I tried other forms of meditation and those didn’t seem to work either. They didn’t leave me calm or peaceful, and sometimes they even left me feeling stressed out. Due to these experiences, I thought meditation just wasn’t for me. Until I moved to Houston and had a different experience. Shortly after moving here, I joined a free meditation group on Meetup, mainly because I was new to the area and wanted to meet people. During the first group meeting that I attended, I actually felt successful during the meditation! We were outside in a park and we were told to lay down and just listen to the things around us. It was wonderful! I wasn’t expected to have a clear mind. I wasn’t expected to follow someone’s instructions on a journey through an imaginary house. I was just expected to notice and let my focus drift from item to item without judging. I could do that. It was peaceful. It was calming. I thought about sounds in a way that I didn’t usually think about them. It was awesome!
I am writing about my experience with meditation because I think it’s so important to realize that everyone is different and may experience the process and benefits of meditation differently. What works for me may not work for another person and vice versa. Five years ago, I would never have imagined that I would ever find a meditation practice that worked for me, but I learned otherwise.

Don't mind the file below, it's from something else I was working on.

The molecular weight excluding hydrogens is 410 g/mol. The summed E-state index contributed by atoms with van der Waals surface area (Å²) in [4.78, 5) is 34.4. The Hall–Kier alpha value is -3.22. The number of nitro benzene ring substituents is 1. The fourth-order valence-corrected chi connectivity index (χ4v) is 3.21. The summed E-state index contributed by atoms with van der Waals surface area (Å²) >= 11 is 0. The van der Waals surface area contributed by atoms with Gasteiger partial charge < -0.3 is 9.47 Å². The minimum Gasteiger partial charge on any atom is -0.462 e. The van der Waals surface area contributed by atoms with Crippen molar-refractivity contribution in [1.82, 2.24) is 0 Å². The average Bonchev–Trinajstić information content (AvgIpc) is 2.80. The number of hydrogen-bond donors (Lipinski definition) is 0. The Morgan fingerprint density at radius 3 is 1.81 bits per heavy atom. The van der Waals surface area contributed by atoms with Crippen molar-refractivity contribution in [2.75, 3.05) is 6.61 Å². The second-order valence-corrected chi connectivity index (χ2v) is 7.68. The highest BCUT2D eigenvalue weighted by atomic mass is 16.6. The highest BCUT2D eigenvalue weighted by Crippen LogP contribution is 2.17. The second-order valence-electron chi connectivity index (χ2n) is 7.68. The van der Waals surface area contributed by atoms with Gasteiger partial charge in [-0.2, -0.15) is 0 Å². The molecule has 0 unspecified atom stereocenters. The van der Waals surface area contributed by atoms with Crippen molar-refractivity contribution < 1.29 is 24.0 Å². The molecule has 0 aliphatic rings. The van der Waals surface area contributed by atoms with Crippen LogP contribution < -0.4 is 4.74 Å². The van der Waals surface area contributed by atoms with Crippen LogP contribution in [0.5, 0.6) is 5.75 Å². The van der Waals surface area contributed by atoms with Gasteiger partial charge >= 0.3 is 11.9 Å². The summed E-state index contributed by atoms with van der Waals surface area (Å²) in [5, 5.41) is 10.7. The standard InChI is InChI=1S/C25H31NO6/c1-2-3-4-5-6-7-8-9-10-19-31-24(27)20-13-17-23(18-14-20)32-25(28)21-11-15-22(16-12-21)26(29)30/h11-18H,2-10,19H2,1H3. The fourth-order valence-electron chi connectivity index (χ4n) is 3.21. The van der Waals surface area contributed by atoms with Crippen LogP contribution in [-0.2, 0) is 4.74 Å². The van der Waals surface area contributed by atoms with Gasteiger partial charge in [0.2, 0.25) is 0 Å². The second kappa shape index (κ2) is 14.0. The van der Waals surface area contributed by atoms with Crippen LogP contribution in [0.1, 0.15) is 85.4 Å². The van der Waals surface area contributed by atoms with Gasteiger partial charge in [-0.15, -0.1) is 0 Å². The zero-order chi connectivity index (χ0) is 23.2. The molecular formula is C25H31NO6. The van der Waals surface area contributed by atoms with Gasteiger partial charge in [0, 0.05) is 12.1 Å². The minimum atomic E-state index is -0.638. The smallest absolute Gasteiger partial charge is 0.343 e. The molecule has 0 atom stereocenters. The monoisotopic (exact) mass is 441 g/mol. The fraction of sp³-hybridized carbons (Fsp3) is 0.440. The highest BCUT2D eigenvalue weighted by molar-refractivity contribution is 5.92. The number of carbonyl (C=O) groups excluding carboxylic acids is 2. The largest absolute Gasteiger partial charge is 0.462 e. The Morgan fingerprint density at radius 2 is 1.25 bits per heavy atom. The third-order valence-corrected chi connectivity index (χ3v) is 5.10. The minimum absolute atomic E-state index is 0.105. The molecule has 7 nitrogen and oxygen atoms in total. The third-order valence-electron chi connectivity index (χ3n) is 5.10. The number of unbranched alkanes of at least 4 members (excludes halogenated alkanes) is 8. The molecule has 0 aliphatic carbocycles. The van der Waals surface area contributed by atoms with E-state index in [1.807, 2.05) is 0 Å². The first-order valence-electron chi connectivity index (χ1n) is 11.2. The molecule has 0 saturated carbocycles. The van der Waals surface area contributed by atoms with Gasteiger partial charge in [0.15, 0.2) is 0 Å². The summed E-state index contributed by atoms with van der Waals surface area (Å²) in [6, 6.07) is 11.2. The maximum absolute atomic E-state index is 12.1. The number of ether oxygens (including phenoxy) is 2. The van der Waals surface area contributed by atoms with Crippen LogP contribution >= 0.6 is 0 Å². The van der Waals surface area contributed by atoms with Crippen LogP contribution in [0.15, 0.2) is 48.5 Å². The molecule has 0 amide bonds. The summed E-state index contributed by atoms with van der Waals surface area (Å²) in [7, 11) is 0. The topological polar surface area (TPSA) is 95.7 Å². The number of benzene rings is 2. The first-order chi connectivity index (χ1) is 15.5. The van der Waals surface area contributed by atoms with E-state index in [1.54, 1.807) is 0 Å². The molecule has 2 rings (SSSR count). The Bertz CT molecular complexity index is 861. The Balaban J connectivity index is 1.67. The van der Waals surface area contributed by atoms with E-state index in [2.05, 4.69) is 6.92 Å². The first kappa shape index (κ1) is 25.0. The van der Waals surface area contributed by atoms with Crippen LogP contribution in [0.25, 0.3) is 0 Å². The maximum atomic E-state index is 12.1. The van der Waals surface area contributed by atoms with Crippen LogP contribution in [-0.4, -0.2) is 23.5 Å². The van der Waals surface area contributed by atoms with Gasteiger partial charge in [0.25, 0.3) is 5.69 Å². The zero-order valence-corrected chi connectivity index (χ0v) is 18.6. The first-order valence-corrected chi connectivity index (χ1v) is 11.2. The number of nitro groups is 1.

Other Mindfulness Practices
Mindfulness is way more than yoga and meditation. According to The Greater Good Magazine published by UC Berkeley,
Mindfulness means maintaining a moment-by-moment awareness of our thoughts, feelings, bodily sensations, and surrounding environment, through a gentle, nurturing lens.
Mindfulness also involves acceptance, meaning that we pay attention to our thoughts and feelings without judging them—without believing, for instance, that there’s a “right” or “wrong” way to think or feel in a given moment. When we practice mindfulness, our thoughts tune into what we’re sensing in the present moment rather than rehashing the past or imagining the future.
There are so many different ways to practice mindfulness. For me, trying to stay mindful means being grounded in the present and not giving in to my tendency to overthink things, focusing on progress instead of perfection, and loving and accepting myself. I’m not always perfect at this – sometimes I’ll still ruminate too much on things or feel bad about myself – but accepting that I make mistakes is a part of practicing mindfulness too. No one is perfect and everyone slips up from time to time.
Others may practice mindfulness in other ways. For example, some people may focus on mindful eating. Stacy is trying to have her own version of a mindful birth experience (a process which is different for each individual). Others focus on mindful parenting skills. There are countless ways to practice mindfulness.
Do you practice mindfulness in your day-to-day life? How did you discover mindfulness?